Meanwhile, unknown to Charlotte or her father, Emily revisits the hidden camp on the moors and frees a large mastiff who was tied up. After comforting the dog who is thirsty, she names him Keeper. Charlotte discovers that the camp belongs to Harry, the nephew of Robert Heaton. Harry tells Emily that he left Ponden Hall because he was afraid his grandfather who despised his mother for making a poor marriage and him for being born, would kill him.He has been at sea for the past six years and cannot locate his mother, whom he fears is dead. Emily offers to check out the parish records at the parsonage. Harry believes that his Uncle Robert requires his mother's inheritance to finance the improvements he's making to the mills. Since the Heaton's own property all over the moors, Harry's mother might be hidden anywhere.

Charlotte confirms what she suspects, that Rachel is Robert Heaton's sister when he comes to challenge her father over his support for the mill workers. A bit of detective work by Charlotte leads her to Newall Street where she finds her way to a secret room and hides in a trunk. While in the trunk she witnesses Branwell's initiation into the Masons. The presence of Robert Heaton and the requirement that Branwell must do something for Heaton that only he can do peaks Charlotte's curiosity.

Neither Charlotte nor Emily realize they have both stumbled onto different sides of a mysterious affair involving the Heaton family, the parsonage and their brother, Branwell. Can the Bronte sisters manage to work together to help Harry find his mother and discover what the link to Branwell is?


MacColl has written an intriguing story based on the lives of the Bronte sisters. Always Emily is a mystery story that incorporates some events of the Bronte sisters lives and uses the area where they lived as its setting. Readers who are familiar with the Bronte sisters novels, especially Emily Bronte's Wuthering Heights and Charlotte Bronte's Jane Eyre will recognize certain elements from both stories that are present in Always Emily.

Besides the mystery of Harry's mother, the novel focuses on the relationship between Emily and Charlotte Bronte, the two spirited heroines of Always Emily. At the beginning of the novel, neither sister is friendly towards the other and in fact they are almost constantly arguing. They are two very different personalities. Charlotte is petite and sensible, overwhelmed with the responsibility for her sisters. In contrast, Emily is tall, passionate and more self-absorbed and deeply resents Charlotte's obsession with responsibility. However, the mystery of Rachel Heaton helps them to begin to see the other's strengths and provides the perfect combination - daring, logical Emily and practical, ethical Charlotte - to solve the mystery.

Charlotte Bronte
For example, when Emily decides to hitch the wagon to a horse other than Robert Heaton's horse which is not used to wagons, Charlotte praises her sister say, " You're never wrong about animals..." Later on when a bog burst ruins Ponden Mills, Emily is chided by Charlotte for selfishly wishing revenge upon Robert Heaton. Instead of striking back at Charlotte, Emily tells her sister, "Dear Charlotte, that is why I have you. You are my practicality and my conscience." And when the two sisters arrive at the parsonage with Rachel in the wagon, instead of dismissing Charlotte's premonition that something is not right, Emily acts on it. When it turns out Charlotte is correct, Emily acknowledges this by telling her sister she may have just saved Rachel's life. Although the sisters still argue with one another as evidenced by one of the last scenes in the novel when they discuss love and marriage, they recognize and accept their differences. Charlotte would give anything including her writing to have a "great romance" while Emily doesn't believe she's destined for love nor does she care to marry.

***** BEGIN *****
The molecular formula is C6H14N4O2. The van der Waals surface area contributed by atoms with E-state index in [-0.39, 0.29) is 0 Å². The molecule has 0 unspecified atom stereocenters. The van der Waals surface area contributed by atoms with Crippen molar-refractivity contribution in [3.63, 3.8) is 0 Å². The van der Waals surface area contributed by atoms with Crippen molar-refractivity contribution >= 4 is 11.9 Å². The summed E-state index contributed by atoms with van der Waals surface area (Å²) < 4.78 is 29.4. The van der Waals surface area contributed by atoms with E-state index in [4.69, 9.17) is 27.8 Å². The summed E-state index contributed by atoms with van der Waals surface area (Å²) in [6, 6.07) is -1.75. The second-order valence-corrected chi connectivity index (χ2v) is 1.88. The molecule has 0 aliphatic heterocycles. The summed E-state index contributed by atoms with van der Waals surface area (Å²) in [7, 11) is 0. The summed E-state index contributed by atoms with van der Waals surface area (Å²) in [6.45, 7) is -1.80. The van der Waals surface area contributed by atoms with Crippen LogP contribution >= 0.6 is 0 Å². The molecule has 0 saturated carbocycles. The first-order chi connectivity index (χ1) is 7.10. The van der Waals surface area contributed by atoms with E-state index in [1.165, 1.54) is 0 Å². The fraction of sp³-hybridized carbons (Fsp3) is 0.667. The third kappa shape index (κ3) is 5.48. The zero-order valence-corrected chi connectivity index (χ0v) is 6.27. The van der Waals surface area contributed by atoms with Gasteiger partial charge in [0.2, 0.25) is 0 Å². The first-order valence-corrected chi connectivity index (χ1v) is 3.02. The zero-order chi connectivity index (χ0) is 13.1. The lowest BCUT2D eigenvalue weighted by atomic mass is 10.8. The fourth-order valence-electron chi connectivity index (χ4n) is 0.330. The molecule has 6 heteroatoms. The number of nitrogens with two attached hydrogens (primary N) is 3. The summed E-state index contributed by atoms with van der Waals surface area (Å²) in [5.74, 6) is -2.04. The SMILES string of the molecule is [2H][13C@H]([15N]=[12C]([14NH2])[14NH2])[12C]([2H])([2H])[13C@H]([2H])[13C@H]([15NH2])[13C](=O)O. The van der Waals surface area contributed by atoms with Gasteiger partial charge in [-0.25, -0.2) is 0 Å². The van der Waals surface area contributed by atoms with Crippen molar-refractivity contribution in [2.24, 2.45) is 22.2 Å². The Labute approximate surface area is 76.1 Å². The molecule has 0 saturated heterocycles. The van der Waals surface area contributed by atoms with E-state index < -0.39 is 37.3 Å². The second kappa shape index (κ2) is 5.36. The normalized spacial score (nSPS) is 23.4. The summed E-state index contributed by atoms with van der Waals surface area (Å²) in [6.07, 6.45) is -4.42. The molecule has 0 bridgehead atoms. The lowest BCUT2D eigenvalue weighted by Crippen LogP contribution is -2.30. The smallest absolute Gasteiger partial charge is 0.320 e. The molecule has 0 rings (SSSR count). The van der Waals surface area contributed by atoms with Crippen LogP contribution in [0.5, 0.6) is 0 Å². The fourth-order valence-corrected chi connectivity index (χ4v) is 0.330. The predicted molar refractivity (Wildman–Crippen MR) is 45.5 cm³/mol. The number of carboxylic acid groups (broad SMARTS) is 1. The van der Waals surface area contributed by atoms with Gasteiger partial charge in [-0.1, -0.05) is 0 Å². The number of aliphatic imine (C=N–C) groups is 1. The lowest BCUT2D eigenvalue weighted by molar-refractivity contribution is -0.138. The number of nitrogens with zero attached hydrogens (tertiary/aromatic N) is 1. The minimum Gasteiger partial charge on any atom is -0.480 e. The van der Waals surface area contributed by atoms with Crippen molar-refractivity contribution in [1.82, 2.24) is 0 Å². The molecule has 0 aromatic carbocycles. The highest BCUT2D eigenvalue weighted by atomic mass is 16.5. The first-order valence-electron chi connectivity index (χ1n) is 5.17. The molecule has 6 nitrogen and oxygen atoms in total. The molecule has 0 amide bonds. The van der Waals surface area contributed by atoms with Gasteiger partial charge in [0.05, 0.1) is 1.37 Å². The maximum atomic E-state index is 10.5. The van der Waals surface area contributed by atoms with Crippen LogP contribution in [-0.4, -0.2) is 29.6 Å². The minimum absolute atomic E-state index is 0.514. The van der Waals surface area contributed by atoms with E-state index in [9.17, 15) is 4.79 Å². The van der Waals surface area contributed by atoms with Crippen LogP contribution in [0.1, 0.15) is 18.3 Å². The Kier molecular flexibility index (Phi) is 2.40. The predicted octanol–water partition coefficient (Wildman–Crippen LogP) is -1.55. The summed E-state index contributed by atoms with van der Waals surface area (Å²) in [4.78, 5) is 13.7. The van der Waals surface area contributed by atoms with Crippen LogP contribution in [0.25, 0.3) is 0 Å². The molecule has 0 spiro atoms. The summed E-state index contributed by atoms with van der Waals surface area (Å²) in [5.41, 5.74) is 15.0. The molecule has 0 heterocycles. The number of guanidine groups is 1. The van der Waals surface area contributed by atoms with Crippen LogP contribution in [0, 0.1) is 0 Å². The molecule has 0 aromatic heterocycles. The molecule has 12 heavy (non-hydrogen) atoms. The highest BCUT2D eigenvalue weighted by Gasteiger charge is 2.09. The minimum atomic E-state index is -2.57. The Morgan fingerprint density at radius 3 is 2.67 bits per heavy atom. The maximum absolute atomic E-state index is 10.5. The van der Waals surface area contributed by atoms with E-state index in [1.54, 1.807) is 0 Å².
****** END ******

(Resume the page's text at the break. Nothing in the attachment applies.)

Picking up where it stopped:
MacColl provides a detailed Author's Note at the back of Always Emily that gives readers considerable background on the Bronte family. The Bronte sisters, due to their unusual upbringing were quite eccentric and MacColl captures some of that in her novel. The novel touches on the role of women in 19th century society for example, how very few occupations are acceptable for women and that their only other option is marriage. Rachel's situation was more common in the 1800's than was generally acknowledged; relatives including husbands, brothers or parents often committed women to asylums without their consent for any number of less serious reasons. Always Emily also briefly mentions the Poor Law which readers can find some information at this link: The 1834 Poor Law MacColl also brings the Freemasons into her novel, portraying the organization in a suspicious manner. How the Freemasons are viewed depends upon who you ask; Catholics for example, do not support the Freemasons and are automatically excommunicated if they join. A good summary of the Catholic position is provided from EWTN.

Overall, fans of the Bronte sister's novels, will probably enjoy Always Emily and those who may never have read Jane Eyre or Wuthering Heights or Anne Bronte's Agnes Grey may be encouraged to do so. MacColl's writing style is easy to read and well paced and the transitions between the two sister's narratives flow well. This author enjoys creating literature based on classic writers. Readers are encouraged to try her novel, Nobody's Secret, a murder mystery involving a young Emily Dickinson.

Book Details:

Always Emily by Michaela MacColl
San Francisco: Chronicle Books 2014
276 pp.